Energy Regulation and Summary of the Enron Scandal
Is Deregulation ever a good thing?
Let's look back at the deregulation of the Banking Industry in the Eighties. There was a need for reform due to the skyrocketing interest rates of the time, but what ensued was a $100 billion (possibly more) rip-off by the likes of Michael Milken and several dozen of his band of corporate thieves.
Fifty five Federally Insured Savings and Loan Institutions defaulted, and dozens of huge corporations filed for bankruptcy. The money lost by these corporations and S&Ls was pocketed by Milken and his crew while the taxpayer and investor footed the bill.
Deregulation of the public airwaves is still being sought - not by any citizens groups - but by (you guesed it) large corporateconglamorates. After having the rules changed in the nineties they were back for more.
The public found it to hurt local coverage, put people out of work, and there was a huge negative response from citizens that has so far stahled this latest round.
Enron had been pushing for deregulation for 5 years or more saying that the prices will fall dramatically with increased competition.
They even produced TV commercials shown in California to get the public to back the scheme.....which they eventually (and foolishly) did.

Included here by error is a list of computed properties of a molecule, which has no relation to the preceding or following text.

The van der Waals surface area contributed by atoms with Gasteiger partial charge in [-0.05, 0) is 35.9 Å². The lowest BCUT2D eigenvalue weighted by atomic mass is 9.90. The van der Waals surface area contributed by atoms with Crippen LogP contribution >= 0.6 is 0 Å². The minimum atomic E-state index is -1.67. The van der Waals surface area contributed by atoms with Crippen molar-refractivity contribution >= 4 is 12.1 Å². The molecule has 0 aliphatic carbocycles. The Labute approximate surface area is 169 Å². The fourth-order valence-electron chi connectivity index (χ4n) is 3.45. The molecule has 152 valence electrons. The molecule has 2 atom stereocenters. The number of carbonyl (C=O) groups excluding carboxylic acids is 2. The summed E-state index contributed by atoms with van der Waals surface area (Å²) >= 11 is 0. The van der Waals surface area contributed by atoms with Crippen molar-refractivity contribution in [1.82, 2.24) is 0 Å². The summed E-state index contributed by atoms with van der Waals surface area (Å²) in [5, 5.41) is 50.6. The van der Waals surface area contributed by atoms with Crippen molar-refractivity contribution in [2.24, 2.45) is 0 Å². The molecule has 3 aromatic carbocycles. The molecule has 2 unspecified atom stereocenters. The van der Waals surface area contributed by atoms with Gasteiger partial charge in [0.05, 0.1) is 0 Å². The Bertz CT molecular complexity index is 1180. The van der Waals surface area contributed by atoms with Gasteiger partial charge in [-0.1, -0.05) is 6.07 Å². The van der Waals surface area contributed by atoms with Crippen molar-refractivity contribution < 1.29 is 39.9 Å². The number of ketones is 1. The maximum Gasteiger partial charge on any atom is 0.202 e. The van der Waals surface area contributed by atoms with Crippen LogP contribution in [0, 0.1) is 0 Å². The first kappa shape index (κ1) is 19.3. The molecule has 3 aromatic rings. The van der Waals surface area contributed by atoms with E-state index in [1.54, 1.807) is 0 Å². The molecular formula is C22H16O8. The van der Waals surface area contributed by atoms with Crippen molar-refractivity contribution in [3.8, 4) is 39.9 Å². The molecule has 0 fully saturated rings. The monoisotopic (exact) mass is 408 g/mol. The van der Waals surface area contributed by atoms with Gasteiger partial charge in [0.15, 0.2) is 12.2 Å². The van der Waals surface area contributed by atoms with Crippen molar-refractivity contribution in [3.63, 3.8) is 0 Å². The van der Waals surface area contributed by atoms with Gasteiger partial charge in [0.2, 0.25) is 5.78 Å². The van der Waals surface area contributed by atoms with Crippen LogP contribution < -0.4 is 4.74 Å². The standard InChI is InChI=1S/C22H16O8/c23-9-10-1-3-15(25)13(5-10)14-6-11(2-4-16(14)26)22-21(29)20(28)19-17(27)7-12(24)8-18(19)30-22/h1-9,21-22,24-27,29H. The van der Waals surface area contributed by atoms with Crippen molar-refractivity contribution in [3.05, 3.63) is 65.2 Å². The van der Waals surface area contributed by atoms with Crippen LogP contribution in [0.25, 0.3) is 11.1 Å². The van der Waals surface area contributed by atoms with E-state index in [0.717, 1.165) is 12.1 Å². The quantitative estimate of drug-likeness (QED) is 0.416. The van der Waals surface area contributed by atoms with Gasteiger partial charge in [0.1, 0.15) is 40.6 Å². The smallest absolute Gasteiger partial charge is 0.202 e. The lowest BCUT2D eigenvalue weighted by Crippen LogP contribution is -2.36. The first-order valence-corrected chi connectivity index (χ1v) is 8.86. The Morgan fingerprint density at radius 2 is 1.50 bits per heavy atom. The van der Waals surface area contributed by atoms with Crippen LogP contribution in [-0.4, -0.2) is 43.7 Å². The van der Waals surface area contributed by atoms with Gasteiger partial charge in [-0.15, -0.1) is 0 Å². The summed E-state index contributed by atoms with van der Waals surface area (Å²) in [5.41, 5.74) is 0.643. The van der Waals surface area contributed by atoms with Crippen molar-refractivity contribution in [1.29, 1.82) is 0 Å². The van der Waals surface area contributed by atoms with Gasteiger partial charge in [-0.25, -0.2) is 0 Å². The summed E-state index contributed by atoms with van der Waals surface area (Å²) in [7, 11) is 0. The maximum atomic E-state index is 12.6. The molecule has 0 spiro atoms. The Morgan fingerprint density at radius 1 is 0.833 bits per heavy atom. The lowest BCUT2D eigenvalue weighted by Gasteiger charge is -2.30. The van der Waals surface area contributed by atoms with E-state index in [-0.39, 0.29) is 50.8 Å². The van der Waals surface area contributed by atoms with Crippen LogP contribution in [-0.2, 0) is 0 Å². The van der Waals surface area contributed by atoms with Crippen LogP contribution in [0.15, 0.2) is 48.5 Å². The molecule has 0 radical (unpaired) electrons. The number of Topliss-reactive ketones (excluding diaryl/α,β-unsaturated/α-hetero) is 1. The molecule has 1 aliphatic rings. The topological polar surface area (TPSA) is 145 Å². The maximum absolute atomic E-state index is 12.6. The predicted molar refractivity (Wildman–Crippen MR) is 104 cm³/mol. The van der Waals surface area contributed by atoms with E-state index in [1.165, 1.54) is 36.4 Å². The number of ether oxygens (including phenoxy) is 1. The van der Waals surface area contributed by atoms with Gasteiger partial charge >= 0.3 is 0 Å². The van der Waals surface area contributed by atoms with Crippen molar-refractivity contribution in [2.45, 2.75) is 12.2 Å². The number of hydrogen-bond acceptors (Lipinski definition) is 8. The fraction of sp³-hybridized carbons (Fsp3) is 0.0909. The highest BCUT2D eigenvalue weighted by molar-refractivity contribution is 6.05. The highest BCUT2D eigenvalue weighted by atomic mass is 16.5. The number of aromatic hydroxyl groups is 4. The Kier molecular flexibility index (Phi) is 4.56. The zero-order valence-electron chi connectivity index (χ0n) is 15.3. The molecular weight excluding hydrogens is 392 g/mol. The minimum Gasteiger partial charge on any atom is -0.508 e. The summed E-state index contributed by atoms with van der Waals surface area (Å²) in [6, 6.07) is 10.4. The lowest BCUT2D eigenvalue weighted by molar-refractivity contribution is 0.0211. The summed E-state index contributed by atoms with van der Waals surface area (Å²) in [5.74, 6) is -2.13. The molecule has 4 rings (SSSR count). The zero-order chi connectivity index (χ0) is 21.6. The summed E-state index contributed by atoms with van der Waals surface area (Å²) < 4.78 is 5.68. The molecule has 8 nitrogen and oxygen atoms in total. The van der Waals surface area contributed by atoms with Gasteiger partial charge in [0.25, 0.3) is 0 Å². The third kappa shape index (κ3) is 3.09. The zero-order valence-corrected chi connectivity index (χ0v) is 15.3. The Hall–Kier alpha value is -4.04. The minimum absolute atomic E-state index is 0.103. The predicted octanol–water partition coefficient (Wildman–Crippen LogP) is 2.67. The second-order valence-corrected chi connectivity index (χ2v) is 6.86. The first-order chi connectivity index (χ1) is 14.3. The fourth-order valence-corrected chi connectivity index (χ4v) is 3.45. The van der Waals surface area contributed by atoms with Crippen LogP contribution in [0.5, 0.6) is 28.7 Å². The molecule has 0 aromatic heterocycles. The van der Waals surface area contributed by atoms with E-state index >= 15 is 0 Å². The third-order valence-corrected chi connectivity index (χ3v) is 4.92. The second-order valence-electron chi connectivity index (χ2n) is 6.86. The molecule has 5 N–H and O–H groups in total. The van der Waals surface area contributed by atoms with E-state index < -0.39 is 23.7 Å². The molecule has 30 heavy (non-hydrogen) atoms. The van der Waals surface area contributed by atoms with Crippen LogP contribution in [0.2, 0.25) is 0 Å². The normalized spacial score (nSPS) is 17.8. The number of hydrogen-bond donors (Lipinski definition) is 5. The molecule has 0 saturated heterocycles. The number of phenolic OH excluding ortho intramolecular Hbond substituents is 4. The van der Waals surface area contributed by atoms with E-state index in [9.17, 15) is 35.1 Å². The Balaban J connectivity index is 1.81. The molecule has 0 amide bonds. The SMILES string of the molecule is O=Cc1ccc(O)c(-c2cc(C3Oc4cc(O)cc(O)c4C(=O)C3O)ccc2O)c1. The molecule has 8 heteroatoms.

The deregulation of the Energy Industry is quite vivid now with the taped recording of an Enron Exec asking for (and receiving) a bogus shut down of a power plant in Nevada (and their subsequent laughs).
The day of the shut down, Enron declared an "energy crisis" and raised prices (in some places) 400% to the local Power Companies who could not legally pass that much of an increase on to the public. The State of California went $40 billion in debt during that first year of deregulation.
So, it is quite clear that deregulation of industry will have horrendous side affects, although the drug industry and criminals have been prospering.
White Collar Crime Punishments
While our elected officials have condoned diminishing government regulations, they have been mute on updating of the criminal code. The punishments for huge white collar crime were put in place many decades ago before anyone knew what a billion was.
Michael Milken was fined $200 million dollars after stealing and cheating the American public out of billions of dollars.
He spent 18 months in a minimum security prison and was released to spend his loot. "Milken's punishment for costing the American taxpayers billions of dollars iscomically trivial" - a quote from Benjamin Stein who wrote a book on Milken's carreerin crime entitled "A License to Steal"..
When you realize that these white collar criminals are ripping the public off to the tune of billions of dollars, you see that there is much reform that is needed in our Criminal Justice System. In the case of the drug industry, there are law suits being filed by the families of their victims. One has to wonder, though, if the court cases should not be in Civil Court , rather in Criminal Court.
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